Marathon training is a big commitment. You can expect to spend 10 hours a week in training, possibly more. Training is mentally, physically and emotionally demanding, and it's critical to choose a schedule that helps you achieve your goals without affecting your lifestyle.
If you have a particularly busy lifestyle, or if you aren't looking to break any world records, Runnersworld.com columnist Jenny Hadfield, author of Marathoning for Mortals, says a training schedule with three runs per week might do the trick. With this type of schedule, you would do one easy run, one tempo (faster) run and one long run per week. On two to three of your non-running days, you should do some cross training, such as biking, swimming or strength training. Remember to always leave at least one or two rest days in your schedule.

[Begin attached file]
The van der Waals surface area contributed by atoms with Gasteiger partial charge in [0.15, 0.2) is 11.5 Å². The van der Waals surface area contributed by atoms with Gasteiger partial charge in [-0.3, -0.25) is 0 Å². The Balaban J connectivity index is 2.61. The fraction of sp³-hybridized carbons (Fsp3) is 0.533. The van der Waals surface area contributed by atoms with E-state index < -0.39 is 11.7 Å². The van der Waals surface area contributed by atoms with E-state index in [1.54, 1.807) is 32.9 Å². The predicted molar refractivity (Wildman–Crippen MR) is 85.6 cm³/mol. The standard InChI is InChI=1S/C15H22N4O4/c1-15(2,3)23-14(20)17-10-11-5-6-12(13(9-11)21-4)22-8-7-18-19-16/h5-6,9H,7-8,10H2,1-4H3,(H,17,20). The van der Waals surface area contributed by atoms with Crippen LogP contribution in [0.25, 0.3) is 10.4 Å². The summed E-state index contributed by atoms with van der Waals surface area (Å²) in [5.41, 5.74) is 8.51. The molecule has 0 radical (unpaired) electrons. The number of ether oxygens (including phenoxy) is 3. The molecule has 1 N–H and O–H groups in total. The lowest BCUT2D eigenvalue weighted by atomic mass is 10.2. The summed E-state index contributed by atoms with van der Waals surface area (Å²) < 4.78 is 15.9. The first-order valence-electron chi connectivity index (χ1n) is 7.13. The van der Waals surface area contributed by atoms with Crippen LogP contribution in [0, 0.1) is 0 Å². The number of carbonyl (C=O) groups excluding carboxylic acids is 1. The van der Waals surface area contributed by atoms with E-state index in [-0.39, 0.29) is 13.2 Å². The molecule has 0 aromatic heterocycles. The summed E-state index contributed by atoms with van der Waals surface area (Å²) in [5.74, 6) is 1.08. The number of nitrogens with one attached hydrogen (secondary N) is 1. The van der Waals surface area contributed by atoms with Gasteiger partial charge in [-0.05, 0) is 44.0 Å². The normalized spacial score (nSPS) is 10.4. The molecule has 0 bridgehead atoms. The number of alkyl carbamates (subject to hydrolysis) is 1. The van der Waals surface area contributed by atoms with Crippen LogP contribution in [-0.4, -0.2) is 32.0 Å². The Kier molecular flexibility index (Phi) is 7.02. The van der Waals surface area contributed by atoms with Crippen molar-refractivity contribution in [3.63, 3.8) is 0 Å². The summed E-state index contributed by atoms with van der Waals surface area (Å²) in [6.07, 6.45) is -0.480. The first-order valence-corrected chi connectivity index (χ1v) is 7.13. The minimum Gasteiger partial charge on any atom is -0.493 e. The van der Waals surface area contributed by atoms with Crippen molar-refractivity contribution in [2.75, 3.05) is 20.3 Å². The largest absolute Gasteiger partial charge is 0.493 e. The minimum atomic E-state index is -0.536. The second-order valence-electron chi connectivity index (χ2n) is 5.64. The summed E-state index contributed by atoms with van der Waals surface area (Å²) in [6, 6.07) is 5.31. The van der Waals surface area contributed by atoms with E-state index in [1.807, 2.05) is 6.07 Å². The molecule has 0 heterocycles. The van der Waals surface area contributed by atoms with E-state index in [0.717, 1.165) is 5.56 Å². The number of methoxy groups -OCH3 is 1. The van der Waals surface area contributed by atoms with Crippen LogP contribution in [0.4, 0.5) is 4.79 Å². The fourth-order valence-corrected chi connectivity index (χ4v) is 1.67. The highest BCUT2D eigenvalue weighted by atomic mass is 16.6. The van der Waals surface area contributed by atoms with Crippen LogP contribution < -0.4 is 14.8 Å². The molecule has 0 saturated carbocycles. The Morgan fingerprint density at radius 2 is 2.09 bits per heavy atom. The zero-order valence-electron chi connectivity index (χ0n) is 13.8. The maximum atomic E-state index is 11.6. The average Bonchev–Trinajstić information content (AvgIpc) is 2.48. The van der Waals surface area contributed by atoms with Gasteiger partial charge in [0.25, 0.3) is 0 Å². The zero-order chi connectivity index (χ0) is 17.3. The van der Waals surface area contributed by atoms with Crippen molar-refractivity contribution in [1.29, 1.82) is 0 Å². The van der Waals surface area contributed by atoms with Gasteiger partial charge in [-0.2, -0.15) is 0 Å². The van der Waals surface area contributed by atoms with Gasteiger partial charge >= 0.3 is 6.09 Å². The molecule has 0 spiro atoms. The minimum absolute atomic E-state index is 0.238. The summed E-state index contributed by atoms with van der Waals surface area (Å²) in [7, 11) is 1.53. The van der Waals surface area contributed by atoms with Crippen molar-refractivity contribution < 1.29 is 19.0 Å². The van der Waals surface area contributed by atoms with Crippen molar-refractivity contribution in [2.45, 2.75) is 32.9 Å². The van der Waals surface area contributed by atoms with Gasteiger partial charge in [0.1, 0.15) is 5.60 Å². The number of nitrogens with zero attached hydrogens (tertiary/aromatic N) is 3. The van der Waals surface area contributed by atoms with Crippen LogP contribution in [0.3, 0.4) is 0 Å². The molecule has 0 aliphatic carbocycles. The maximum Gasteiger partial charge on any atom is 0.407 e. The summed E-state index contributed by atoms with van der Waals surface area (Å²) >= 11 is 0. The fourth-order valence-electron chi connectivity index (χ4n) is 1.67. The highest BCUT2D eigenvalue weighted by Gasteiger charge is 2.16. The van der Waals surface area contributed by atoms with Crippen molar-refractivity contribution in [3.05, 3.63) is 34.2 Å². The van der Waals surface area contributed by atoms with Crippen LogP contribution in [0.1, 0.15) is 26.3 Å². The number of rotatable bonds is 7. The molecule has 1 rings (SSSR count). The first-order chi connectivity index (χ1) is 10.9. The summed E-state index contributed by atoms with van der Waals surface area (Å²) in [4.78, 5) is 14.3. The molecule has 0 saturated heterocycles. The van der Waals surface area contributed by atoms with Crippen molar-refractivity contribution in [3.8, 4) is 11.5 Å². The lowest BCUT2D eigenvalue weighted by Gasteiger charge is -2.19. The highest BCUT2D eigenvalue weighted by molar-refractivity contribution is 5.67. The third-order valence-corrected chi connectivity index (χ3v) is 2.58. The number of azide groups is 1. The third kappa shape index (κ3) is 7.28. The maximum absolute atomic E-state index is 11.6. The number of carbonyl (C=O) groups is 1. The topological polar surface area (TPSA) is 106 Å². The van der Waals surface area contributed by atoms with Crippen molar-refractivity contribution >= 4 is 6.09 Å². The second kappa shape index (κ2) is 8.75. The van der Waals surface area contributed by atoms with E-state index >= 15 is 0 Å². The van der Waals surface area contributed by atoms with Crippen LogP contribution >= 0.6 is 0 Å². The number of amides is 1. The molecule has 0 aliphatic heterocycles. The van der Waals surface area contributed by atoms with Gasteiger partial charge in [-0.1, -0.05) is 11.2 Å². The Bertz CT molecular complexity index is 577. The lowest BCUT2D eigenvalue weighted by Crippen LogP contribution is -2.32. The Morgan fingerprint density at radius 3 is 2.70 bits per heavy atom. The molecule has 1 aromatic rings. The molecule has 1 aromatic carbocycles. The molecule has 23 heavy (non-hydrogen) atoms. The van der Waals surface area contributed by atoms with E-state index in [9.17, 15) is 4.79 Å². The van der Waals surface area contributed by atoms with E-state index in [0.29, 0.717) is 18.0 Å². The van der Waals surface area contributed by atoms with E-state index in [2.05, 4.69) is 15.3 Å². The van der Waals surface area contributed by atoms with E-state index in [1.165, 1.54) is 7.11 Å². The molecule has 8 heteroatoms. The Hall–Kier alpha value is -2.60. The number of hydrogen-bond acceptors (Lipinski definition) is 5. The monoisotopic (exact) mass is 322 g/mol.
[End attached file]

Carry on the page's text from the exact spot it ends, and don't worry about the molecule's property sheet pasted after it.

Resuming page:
If you're trying to improve your time, or if you prefer running over cross-training, a schedule that includes four runs per week might be the way to go. Hadfield suggests a tempo run, a short easy run, a moderately longer easy run and a long run. On two of your non-running days, strength train or cross-train, and make sure you leave one day entirely free for rest [source: Hadfield].
There are a ton of free or fee-based marathon schedule planners online. Once you've picked the schedule that suits your style, it's time to think about how to stay hydrated while you sweat. We tackle that subject in the next section.